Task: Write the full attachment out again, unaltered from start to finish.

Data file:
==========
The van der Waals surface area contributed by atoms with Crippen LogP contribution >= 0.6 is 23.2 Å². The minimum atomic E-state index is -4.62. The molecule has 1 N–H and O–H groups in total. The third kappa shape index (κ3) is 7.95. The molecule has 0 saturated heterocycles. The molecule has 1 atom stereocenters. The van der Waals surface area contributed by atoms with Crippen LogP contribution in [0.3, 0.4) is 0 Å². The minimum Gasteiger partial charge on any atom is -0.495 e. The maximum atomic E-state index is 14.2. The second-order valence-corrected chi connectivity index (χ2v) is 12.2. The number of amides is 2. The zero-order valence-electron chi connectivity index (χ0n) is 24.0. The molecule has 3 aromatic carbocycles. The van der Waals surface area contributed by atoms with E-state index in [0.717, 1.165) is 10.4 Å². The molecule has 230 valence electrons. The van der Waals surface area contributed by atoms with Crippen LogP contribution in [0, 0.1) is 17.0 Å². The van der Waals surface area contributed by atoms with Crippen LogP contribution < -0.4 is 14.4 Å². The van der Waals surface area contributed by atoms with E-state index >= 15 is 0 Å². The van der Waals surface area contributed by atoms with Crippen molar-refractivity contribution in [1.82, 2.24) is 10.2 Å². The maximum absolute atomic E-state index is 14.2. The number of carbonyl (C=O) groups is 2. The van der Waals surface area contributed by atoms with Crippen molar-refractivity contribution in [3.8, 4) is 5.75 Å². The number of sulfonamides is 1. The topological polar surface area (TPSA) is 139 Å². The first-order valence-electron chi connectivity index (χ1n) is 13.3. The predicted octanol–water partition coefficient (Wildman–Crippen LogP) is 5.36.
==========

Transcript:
The van der Waals surface area contributed by atoms with Crippen LogP contribution >= 0.6 is 23.2 Å². The minimum atomic E-state index is -4.62. The molecule has 1 N–H and O–H groups in total. The third kappa shape index (κ3) is 7.95. The molecule has 0 saturated heterocycles. The molecule has 1 atom stereocenters. The van der Waals surface area contributed by atoms with Crippen LogP contribution in [0.3, 0.4) is 0 Å². The minimum Gasteiger partial charge on any atom is -0.495 e. The maximum atomic E-state index is 14.2. The second-order valence-corrected chi connectivity index (χ2v) is 12.2. The number of amides is 2. The zero-order valence-electron chi connectivity index (χ0n) is 24.0. The molecule has 3 aromatic carbocycles. The van der Waals surface area contributed by atoms with E-state index in [0.717, 1.165) is 10.4 Å². The molecule has 230 valence electrons. The van der Waals surface area contributed by atoms with Crippen LogP contribution in [0, 0.1) is 17.0 Å². The van der Waals surface area contributed by atoms with Crippen LogP contribution < -0.4 is 14.4 Å². The van der Waals surface area contributed by atoms with E-state index >= 15 is 0 Å². The van der Waals surface area contributed by atoms with Crippen molar-refractivity contribution in [1.82, 2.24) is 10.2 Å². The maximum absolute atomic E-state index is 14.2. The number of carbonyl (C=O) groups is 2. The van der Waals surface area contributed by atoms with Crippen molar-refractivity contribution in [3.8, 4) is 5.75 Å². The number of sulfonamides is 1. The topological polar surface area (TPSA) is 139 Å². The first-order valence-electron chi connectivity index (χ1n) is 13.3. The predicted octanol–water partition coefficient (Wildman–Crippen LogP) is 5.36.